Based on the evidence that has been accumulated through these clinical trials, heroin-prescribing, as a part of highly regulated regimen, is a feasible and effective treatment for a particularly difficult-to-treat group of heroin dependent patients.

The importance of supervision during administration is emphasised throughout the review. As mentioned above, all of the participants engaged in SIH had previously repeatedly failed in orthodox treatment, however, the evidence supports SIH as a treatment option for these individuals.

Will this systematic review and meta-analysis be sufficient for policy makers to start recommending supervised injectable heroin for heroin users who have not responded to other standard treatments?


Primary paper

Strang J, Groshkova T, Uchtenhagen A. et al. (2015) Heroin on trial: systematic review and meta-analysis of randomised trials of diamorphine-prescribing as treatment for refractory heroin addictionBr. J. Psychiatry 2015;207:5-14. doi:10.1192/bjp.bp.114.149195.

Other references

EMCDDA (2015) European Monitoring Centre for Drugs and Drug Addiction. 2015. Available at:

Ferri M, Davoli M, Perucci CA. Heroin Maintenance for chronic heroin-dependent Individuals. Cochrane Database of Systematic Reviews 2011, Issue 12. Art. No .: CD003410. DOI: 10.1002 / 14651858.CD003410.pub4.

Van den Brink W, Hendriks VM, Blanken P, Koeter MWJ, van Zwieten BJ, van Ree JM. (2003) Medical prescription of heroin to treatment resistant heroin addicts: two randomised controlled trialsBMJ 2003;327(August):310. doi:10.1136/bmj.327.7410.310.

Perneger T V, Giner F, del Rio M, Mino A. (1998) Randomised trial of heroin maintenance programme for addicts who fail in conventional drug treatmentsBMJ 1998;317(July):13-18. doi:10.1136/bmj.317.7150.13.

March JC, Oviedo-Joekes E, Perea-Milla E, Carrasco F. (2006) Controlled trial of prescribed heroin in the treatment of opioid addiction. J. Subst. Abuse Treat. 2006;31:203-211. doi:10.1016/j.jsat.2006.04.007. [PubMed abstract]

Haasen C, Verthein U, Degkwitz P, Berger J, Krausz M, Naber D. (2007) Heroin-assisted treatment for opioid dependence: Randomised controlled  trialBr. J. Psychiatry 2007;191:55-62. doi:10.1192/bjp.bp.106.026112.

Oviedo-Joekes E, Brissette S, Marsh DC, et al. (2009) Diacetylmorphine versus methadone for the treatment of opioid addiction. N. Engl. J. Med. 2009;361:777-786. doi:10.1056/NEJMoa0810635. [Abstract]

Strang J, Metrebian N, Lintzeris N, et al. (2010) Supervised injectable heroin or injectable methadone versus optimised oral methadone as treatment for chronic heroin addicts in England after persistent failure in orthodox treatment (RIOTT): a randomised trial. Lancet 2010;375(9729):1885-1895. doi:10.1016/S0140-6736(10)60349-2. [Abstract] [Watch Prof John Strang talk about the RIOTT trial]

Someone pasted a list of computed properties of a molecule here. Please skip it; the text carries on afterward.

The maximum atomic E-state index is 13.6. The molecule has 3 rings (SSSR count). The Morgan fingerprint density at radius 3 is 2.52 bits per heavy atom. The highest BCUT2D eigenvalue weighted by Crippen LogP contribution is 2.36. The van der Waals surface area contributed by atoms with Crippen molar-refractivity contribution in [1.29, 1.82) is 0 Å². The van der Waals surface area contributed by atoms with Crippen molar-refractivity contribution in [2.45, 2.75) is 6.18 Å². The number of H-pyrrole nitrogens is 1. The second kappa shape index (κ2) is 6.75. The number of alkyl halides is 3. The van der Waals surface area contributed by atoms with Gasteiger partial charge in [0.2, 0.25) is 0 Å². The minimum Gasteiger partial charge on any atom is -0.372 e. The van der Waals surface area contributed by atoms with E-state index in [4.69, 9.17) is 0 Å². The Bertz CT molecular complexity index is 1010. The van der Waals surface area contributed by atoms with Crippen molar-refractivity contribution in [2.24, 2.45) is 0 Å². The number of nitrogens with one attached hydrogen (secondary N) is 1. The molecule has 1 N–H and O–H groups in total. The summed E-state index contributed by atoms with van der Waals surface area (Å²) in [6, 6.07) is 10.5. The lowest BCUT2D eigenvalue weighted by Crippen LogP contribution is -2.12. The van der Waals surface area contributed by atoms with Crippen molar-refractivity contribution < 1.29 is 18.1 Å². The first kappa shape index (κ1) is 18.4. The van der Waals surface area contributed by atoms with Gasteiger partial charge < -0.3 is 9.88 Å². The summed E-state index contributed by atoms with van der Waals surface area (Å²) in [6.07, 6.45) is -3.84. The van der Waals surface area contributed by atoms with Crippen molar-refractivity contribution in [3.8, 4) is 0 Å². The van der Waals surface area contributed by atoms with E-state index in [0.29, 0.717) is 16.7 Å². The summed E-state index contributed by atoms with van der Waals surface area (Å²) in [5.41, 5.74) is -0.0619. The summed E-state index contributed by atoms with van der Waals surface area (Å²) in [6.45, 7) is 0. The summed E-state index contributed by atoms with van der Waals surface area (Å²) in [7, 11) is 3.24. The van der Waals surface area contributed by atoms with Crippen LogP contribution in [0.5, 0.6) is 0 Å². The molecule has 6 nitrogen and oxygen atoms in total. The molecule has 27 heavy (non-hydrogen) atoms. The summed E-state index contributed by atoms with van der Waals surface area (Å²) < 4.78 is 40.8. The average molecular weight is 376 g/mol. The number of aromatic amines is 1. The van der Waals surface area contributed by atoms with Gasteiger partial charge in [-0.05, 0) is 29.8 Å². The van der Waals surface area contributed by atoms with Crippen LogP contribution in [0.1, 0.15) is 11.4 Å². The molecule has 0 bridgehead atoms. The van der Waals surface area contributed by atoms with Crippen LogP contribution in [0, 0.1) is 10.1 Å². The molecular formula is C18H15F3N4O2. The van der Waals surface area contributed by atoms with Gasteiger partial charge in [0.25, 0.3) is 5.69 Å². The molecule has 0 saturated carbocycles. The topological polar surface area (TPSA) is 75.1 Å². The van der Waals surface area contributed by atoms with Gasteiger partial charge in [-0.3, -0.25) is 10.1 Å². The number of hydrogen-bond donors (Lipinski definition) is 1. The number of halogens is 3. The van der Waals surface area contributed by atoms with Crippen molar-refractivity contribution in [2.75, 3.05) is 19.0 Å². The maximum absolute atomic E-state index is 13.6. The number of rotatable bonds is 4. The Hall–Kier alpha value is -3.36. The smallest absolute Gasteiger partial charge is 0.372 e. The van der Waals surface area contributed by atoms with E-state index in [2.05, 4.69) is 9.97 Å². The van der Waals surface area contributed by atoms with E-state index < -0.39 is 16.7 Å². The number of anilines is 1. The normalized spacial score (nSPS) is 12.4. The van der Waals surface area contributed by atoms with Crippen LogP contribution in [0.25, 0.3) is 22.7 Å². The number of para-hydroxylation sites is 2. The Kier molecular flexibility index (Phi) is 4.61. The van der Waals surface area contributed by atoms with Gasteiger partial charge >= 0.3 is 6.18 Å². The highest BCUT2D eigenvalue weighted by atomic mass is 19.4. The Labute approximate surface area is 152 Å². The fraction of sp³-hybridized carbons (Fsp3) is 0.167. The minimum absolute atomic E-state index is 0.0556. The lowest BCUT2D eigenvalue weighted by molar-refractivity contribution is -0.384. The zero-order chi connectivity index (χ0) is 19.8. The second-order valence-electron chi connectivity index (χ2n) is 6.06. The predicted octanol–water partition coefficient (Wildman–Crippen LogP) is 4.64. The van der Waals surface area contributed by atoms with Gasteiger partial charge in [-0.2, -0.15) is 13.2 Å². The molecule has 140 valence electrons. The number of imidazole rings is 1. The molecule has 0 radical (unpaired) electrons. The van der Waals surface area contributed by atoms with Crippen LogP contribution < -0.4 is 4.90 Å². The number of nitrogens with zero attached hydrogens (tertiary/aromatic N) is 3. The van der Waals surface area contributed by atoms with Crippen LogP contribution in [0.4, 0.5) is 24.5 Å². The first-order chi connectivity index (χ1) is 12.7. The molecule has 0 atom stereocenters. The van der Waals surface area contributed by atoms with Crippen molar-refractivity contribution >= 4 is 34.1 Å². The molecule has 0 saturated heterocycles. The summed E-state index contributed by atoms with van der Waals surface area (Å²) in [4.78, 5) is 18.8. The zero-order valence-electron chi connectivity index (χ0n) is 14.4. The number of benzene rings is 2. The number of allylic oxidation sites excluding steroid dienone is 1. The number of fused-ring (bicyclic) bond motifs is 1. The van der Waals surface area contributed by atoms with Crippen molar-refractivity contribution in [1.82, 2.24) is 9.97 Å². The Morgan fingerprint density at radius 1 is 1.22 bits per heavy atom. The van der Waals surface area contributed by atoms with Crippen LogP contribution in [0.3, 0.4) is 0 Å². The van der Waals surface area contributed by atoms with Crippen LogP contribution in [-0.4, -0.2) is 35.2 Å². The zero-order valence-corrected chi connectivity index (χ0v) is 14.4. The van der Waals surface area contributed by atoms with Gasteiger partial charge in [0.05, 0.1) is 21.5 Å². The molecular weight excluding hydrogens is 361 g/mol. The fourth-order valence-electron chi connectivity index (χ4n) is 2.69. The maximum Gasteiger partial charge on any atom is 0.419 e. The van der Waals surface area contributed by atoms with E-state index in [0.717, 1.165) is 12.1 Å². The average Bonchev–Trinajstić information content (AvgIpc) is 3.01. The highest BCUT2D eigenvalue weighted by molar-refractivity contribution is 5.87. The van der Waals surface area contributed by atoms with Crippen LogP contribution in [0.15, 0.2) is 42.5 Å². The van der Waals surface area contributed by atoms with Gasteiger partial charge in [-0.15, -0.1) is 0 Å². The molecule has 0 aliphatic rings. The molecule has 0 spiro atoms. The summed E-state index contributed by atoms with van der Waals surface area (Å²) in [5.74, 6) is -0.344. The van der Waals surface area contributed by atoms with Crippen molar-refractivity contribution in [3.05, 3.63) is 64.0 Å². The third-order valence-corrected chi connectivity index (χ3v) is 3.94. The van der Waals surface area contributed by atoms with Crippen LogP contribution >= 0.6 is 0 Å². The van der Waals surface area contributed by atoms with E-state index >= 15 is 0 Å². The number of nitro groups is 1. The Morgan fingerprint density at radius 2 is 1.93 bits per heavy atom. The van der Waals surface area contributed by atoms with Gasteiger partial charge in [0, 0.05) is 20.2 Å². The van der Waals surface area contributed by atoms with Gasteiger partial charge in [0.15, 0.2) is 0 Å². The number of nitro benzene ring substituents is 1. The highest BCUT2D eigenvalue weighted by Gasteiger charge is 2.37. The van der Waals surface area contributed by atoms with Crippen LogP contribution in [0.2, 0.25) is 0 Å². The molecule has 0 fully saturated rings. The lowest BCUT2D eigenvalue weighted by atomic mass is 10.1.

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SMS texting to quit smoking: a meta-analysis of text messaging interventions for smoking cessation

by Olivia Maynard @OliviaMaynard17

This blog originally appeared on the Mental Elf site on 26th August 2015.

The efficacy of different smoking cessation interventions is always a hot topic around our woodland campfire. We’ve blogged previously about the effectiveness of both pharmacological and psychological treatments for smoking cessation, as well as their effectiveness among different populations of smokers.

A recent systematic review and meta-analysis investigated the efficacy of SMS text message interventions for smoking cessation. Unlike the majority of other smoking cessation interventions, using mobile phones to deliver health information allows for direct interaction between clients and practitioners without face-to-face interaction and permits the collection of large amounts of data. It is therefore cost-effective and easily scalable to large populations.

Previous meta-analyses have looked at the effectiveness of text messaging interventions for smoking cessation, but the review recently published by Spohr and colleagues is the first to investigate which elements or moderators of text message interventions are the most effective in supporting smoking cessation.

This review


The authors searched for randomised controlled trials which investigated the efficacy of text messaging interventions for smoking cessation. Only studies which included a follow-up measure of smoking abstinence were included. 13 articles met all of these inclusion criteria.

The authors also extracted information on the use of each of the moderators described below:

  • Intervention type:
    • SMS only;
    • ‘SMS plus’ (where SMS support is combined with either face-to-face or web-based support).
  • Message frequency:
    • Fixed message schedule (a consistent number of messages throughout the intervention);
    • Decreasing schedule (most messages at quit attempts, followed by a gradual reduction);
    • Dynamic schedule (depends on the stage of cessation the client is at).
  • Message track:
    • Fixed message track (users cannot influence the course of the intervention);
    • Dynamic message track (user quit status and stage of change can influence intervention messages).
  • Message tailoring:
    • Tailored messages (customised message content to a specific individual);
    • Targeted messages (customised messages to a population subgroup).
  • On-demand messaging: